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Friday, January 31, 2014

The Hermeneutic of Continuity—Or, Adventures in Bluffing

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Faithfulness requires a clear head and the ability to call out nonsense for what it is. To be steeped in history is to cease to be neo-Catholic. It is to see the truth of Tradition, and the farce that is the ritual reference to the hermeneutic of continuity.

I’m always amazed by the sheer number of converts who have written books about their journey to the Church. I’m not sure who reads these books, but apparently there’s quite a market for them. I promise you to never join that fray. For one thing, I can’t imagine My Story would be of interest to anyone but a small group of (no doubt annoyed) confessional Lutherans. For another thing, even within this niche market, it would prove to be terribly boring reading. I simply have had no Road to Damascus experience, no existentialist crisis, no particular phenomenological breakthrough, and no precise ‘ah ha!’ moment; I didn’t have an apparition or vision, and I was never ‘shaken to the core’ or some such thing. More importantly for my present purposes, I didn’t see in the Church the solution to some life crisis or trauma, I didn’t ‘feel’ my way into the Church, I didn’t ‘fall in love’ with any aspect of it, and as a result of finding the Church, I didn’t ‘find myself’, nor did I have any other sort of emotional epiphany or therapeutic recovery (though it should be noted that if my conversion had given me such an emotional headway, no Lutheran worth his salt would have taken me seriously anyway—call it the Lutheran Catch-22).

If my conversion story were made into a movie, it would be incredibly drab. It would basically consist of me reading some book or other, usually while sitting in a pub; perhaps it would also have a few scenes of me arguing with friends about Catholic dogma…while sitting in a pub (actually, I wouldn’t mind if they made this movie, provided they cast me as me). My conversion was simply a matter of my own phlegmatic, contrarian, and skeptical nature going out and investigating things—and I can’t imagine my inner monologue would be that captivating to anyone but a select few. In fact, it’s probably exciting only for me. My conversion story boils down to this: as a result of conversation, reading and research, I slowly figured out that the Church was right about….well, everything.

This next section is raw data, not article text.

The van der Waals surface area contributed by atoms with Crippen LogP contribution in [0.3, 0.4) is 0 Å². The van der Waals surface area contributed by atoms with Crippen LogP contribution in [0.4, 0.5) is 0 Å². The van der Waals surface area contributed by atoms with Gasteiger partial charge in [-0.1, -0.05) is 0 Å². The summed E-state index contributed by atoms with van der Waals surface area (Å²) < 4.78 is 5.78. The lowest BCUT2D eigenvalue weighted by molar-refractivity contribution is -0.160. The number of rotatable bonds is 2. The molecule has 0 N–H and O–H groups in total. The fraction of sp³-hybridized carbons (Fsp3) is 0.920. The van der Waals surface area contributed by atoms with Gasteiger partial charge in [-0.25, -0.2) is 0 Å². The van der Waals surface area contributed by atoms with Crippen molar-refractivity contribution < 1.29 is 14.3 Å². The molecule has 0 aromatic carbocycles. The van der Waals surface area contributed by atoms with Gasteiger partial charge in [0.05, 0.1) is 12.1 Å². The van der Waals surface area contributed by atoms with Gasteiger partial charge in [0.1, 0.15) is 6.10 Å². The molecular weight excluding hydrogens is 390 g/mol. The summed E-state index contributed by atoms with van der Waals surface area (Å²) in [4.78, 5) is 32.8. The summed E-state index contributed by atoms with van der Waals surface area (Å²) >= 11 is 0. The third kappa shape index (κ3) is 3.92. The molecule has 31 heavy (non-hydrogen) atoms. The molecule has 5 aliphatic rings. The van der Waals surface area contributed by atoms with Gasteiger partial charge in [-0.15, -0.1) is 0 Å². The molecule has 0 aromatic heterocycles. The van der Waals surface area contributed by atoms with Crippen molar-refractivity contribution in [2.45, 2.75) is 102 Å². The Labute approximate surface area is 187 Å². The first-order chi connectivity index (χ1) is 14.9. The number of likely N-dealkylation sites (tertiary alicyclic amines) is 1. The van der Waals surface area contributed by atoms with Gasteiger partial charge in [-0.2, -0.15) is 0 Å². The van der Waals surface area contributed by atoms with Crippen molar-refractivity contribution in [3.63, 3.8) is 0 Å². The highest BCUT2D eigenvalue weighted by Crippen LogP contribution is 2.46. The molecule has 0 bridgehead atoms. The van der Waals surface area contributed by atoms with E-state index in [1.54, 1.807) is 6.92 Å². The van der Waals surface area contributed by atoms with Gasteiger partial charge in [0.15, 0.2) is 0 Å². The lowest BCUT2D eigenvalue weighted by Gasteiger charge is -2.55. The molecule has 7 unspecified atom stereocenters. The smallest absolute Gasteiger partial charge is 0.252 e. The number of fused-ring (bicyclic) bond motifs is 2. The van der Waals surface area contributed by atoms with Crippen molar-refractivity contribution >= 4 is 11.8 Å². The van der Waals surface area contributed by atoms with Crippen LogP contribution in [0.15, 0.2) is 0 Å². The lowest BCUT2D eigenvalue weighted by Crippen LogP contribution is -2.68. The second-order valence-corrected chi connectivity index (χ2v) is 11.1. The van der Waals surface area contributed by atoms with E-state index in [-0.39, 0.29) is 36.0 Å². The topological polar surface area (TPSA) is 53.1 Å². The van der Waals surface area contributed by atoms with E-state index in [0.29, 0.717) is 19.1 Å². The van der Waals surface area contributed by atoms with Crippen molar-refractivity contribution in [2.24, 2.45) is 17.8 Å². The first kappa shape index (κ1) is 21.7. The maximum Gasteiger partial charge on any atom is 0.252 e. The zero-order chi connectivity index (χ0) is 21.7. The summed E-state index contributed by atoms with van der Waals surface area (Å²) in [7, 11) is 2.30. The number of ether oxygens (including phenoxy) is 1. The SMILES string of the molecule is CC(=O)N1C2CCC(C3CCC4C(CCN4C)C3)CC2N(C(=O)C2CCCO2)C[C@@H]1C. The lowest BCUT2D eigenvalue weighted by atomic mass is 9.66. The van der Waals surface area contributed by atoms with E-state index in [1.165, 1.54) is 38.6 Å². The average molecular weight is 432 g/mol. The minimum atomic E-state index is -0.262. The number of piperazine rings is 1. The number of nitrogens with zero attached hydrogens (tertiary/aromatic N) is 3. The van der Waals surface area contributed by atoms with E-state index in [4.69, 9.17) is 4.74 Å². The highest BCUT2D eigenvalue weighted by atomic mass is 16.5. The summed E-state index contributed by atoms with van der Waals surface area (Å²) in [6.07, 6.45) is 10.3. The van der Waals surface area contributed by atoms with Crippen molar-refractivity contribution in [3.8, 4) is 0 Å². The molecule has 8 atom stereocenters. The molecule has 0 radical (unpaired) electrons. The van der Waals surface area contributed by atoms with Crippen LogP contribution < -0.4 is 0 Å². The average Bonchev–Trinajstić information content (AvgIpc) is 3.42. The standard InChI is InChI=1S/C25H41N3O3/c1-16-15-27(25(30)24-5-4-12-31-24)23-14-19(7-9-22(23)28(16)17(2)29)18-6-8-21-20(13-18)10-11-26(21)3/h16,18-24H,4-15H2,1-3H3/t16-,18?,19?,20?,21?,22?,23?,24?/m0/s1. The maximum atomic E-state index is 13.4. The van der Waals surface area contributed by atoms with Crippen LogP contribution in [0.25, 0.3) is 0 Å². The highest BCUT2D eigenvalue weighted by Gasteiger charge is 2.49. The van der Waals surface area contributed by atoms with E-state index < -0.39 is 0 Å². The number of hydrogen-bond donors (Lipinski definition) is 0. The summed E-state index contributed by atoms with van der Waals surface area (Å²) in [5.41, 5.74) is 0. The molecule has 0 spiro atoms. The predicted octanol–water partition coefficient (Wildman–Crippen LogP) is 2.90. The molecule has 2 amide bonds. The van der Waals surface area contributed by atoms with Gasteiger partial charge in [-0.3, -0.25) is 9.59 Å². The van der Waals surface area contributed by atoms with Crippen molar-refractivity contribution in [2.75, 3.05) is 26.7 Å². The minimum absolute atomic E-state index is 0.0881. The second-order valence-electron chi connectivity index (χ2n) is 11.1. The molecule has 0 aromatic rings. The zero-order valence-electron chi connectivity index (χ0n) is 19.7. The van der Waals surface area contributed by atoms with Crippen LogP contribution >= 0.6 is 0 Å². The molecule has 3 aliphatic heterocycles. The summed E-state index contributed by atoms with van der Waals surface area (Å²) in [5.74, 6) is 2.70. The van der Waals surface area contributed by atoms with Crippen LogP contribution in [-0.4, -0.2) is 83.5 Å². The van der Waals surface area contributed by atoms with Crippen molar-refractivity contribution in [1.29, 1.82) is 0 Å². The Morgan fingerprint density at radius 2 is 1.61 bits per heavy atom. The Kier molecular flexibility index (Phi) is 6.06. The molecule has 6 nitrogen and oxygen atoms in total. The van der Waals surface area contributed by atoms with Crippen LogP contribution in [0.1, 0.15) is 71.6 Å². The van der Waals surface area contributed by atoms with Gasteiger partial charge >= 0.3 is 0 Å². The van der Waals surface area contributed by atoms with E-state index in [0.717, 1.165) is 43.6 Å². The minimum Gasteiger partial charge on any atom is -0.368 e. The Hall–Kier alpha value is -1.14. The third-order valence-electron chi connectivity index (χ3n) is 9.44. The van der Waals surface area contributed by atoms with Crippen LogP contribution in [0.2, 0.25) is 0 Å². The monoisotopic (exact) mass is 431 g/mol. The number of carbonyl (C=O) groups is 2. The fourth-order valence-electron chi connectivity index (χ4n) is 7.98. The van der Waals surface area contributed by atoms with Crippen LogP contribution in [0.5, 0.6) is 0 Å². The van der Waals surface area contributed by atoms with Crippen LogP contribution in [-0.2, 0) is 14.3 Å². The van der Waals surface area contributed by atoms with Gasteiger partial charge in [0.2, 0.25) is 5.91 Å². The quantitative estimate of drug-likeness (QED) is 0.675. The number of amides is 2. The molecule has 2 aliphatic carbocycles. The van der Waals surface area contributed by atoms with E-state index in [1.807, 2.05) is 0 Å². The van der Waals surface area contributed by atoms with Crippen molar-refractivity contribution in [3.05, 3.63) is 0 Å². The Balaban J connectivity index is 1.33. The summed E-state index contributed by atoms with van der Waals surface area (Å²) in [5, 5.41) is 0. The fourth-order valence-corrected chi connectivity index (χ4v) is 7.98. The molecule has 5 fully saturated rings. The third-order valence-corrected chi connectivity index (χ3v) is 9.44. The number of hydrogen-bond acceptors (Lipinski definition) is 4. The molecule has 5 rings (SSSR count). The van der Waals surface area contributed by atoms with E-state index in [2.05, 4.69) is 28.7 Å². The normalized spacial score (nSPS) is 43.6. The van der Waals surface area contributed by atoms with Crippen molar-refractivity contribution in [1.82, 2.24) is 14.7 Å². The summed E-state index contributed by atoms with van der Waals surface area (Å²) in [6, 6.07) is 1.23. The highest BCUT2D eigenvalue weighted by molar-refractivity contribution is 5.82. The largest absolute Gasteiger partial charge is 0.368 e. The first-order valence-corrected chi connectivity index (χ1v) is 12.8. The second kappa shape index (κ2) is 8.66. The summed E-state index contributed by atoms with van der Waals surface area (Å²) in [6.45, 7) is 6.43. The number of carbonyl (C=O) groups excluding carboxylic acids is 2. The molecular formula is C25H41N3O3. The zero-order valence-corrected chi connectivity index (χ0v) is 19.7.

I hate testimonials, so let’s not get carried away here (consider the above two paragraphs my story). I mention this all to make a serious point: one fortuitous advantage of a dispassionate discovery of the Truth is that it better allows one to see what the Catholic Church can do, and what false churches cannot do. To wit: the Church can tell you precisely why it says what it says about anything. Indeed, part of the reason that the Church has been attractive to skeptics and intellectuals since its inception, is that it is quite willing to back up its claims, and show its work.

Typical of any healthy skeptic, I am not going to believe what the Church tells me ‘just because’. I am simply not conditioned, culturally or emotionally, to care one cent what the Church teaches about anything; I’m not going to believe what the church says simply because it declares something to be such. Rather, I believe it (all) because I’ve found it (all) to be true. I must emphasize: this attitude is not unique to me, but to many converts—or, at the very least, to those converts who are not privy to mystical experiences, epiphanies, or emotional breakdowns. If you did not find in the Church a therapeutic answer to your own psychological hang-ups, but instead found it to contain the truth (perhaps begrudgingly, as in my case), you are probably like me. For folks like me, the magisterium of the Catholic Church did not get the benefit of the doubt: it had to prove its salt. This might seem scandalous to some faithful readers, but I assure you that it’s a trait that has proven handy in these confusing times.